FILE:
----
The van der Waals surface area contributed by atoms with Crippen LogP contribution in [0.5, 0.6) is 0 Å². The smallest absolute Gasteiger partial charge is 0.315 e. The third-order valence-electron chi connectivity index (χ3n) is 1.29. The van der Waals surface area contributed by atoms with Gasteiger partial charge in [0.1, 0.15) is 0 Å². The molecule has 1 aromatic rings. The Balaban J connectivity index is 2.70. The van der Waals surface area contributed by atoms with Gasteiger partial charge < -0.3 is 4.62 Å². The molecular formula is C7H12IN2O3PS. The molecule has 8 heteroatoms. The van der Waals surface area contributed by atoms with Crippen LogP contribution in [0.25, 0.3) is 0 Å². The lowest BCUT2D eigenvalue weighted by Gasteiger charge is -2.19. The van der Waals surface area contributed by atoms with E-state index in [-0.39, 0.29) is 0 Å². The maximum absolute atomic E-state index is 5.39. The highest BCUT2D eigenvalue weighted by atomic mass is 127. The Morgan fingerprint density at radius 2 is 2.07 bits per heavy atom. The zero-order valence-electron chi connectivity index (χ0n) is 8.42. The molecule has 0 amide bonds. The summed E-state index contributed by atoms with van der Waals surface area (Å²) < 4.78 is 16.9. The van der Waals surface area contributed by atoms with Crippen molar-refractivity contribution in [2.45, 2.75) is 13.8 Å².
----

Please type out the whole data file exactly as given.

The van der Waals surface area contributed by atoms with Crippen LogP contribution in [0.5, 0.6) is 0 Å². The smallest absolute Gasteiger partial charge is 0.315 e. The third-order valence-electron chi connectivity index (χ3n) is 1.29. The van der Waals surface area contributed by atoms with Gasteiger partial charge in [0.1, 0.15) is 0 Å². The molecule has 1 aromatic rings. The Balaban J connectivity index is 2.70. The van der Waals surface area contributed by atoms with Gasteiger partial charge < -0.3 is 4.62 Å². The molecular formula is C7H12IN2O3PS. The molecule has 8 heteroatoms. The van der Waals surface area contributed by atoms with Crippen LogP contribution in [0.25, 0.3) is 0 Å². The lowest BCUT2D eigenvalue weighted by Gasteiger charge is -2.19. The van der Waals surface area contributed by atoms with E-state index in [-0.39, 0.29) is 0 Å². The maximum absolute atomic E-state index is 5.39. The highest BCUT2D eigenvalue weighted by atomic mass is 127. The Morgan fingerprint density at radius 2 is 2.07 bits per heavy atom. The zero-order valence-electron chi connectivity index (χ0n) is 8.42. The molecule has 0 amide bonds. The summed E-state index contributed by atoms with van der Waals surface area (Å²) < 4.78 is 16.9. The van der Waals surface area contributed by atoms with Crippen molar-refractivity contribution in [2.45, 2.75) is 13.8 Å².